Local nonprofit brings gardens to every FGSD school
Andrew wants to plant a banana tree in the Harvey Clarke Elementary School courtyard so he can climb up the trunk, sit in the branches and pick bunches of his favorite yellow fruit.
Lucian wants to grow oranges, lemons and "exotic squash."
Kelsey loves mangoes and apples and — like the majority of her peers — would like to grow strawberries.
And like something out of a science fiction-inspired dream, one youngster would even like to "grow turkey" in the green space outside his first-grade classroom.
Some selections are more likely to be successful in Oregon's far-from-tropical climate than others, but if there's one universal goal of the future garden, it's engaging students in hands-on learning. So, leaders of Dairy Creek Community Food Web — a Forest Grove nonprofit designed to promote a local food community — are working to put a garden at every school in the Forest Grove School District.
A $7,200 grant from the Trail Blazers Foundation awarded last fall will help them do it, along with grants from the city of Forest Grove.
Using the grant money, DCCFW members hired Colleen Walker as a school garden coordinator for the district at the start of the 2017-18 academic year. Walker works with students and teachers to design a curriculum that lines up with state STEM (science, technology, engineering and mathematics) standards.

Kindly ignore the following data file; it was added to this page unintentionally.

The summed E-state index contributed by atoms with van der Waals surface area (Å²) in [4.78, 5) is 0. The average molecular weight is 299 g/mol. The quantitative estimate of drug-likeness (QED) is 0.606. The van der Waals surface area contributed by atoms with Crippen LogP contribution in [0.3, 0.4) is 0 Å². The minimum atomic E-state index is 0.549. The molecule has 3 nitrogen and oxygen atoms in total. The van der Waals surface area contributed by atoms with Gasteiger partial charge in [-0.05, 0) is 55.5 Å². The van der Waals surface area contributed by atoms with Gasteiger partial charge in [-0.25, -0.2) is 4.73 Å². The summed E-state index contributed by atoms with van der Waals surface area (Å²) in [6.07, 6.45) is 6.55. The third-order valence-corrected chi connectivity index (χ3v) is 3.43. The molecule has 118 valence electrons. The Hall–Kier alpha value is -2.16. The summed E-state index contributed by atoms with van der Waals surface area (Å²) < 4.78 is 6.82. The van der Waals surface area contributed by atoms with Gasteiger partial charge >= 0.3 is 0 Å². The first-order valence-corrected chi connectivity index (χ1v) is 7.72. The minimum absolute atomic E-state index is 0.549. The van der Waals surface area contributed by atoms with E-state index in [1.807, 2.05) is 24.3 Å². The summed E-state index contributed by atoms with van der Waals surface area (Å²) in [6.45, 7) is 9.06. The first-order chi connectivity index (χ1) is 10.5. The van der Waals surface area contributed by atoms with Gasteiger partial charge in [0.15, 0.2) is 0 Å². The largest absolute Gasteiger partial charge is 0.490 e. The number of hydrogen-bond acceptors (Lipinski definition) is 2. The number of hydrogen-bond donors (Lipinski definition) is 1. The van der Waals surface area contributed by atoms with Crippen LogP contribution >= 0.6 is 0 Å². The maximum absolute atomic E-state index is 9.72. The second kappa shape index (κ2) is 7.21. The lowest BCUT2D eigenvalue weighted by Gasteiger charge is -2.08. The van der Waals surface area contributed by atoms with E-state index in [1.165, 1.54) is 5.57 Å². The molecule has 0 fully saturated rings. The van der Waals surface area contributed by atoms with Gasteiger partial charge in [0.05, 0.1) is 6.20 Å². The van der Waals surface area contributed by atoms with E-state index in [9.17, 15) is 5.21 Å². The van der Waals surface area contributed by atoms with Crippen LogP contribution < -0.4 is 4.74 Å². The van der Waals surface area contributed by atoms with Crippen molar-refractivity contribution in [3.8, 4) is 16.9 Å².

"I believe that when a young person can see the impact a healthy landscape has on their community, they will make more educated and conscious decisions that will benefit both their future and the future of our community," Walker said. "And, of course, outdoor-based education is just a lot of fun and gets kids excited about learning."
Currently, there are school gardens at Neil Armstrong Middle School, Tom McCall Upper Elementary School, Forest Grove Community School, Forest Grove High School, Oak Grove Academy and Echo Shaw, Dilley and Joseph Gale elementary schools.
Harvey Clarke Principal Pete Moshinsky and staff are collaborating with Pacific University permaculture design students in hopes they'll have a garden up by the end of the school year.
Students of Pacific professor Terry O'Day's Design for Sustainability class presented several design concepts to Harvey Clarke staff before winter break.
An art professor, O'Day also plays a major role at Forest Grove's hands-on learning mecca, B Street Farm, which local students visit during field trips and summer camps to learn about gardening, animals, composting and more.
Design students' comprehensive plans for the free courtyard space between Harvey Clarke classrooms included everything from worm compost bins and rain barrels to squash trellises and wood-round stepping stones to gazebos and outdoor shelters.
Pacific students will implement the chosen design next spring.
Large classes a challenge
Local teachers are hoping support from DCCFW will help them hop over some barriers they've faced on the way to creating successful gardening programs.
In addition to relying on unstable grant funding and donations for initial startup costs, there are also ongoing ones like seed and supply purchases.
While those issues can be solved with fundraisers and donations, the challenge of large class sizes is tougher to solve.
"With 30-plus kids in a class, it's very difficult to facilitate a learning experience outdoors without extra help," Walker said.
Amy Johnson, a sixth-grade teacher at Tom McCall, started a school garden about nine years ago, hoping it would become an engaging resource for learning and science. The school has nine raised beds, a ground-level garden area and two apple trees.
"In a perfect world, it would be a wonderful thing to go along with our science lessons," said Johnson, who teaches a unit on photosynthesis, for example.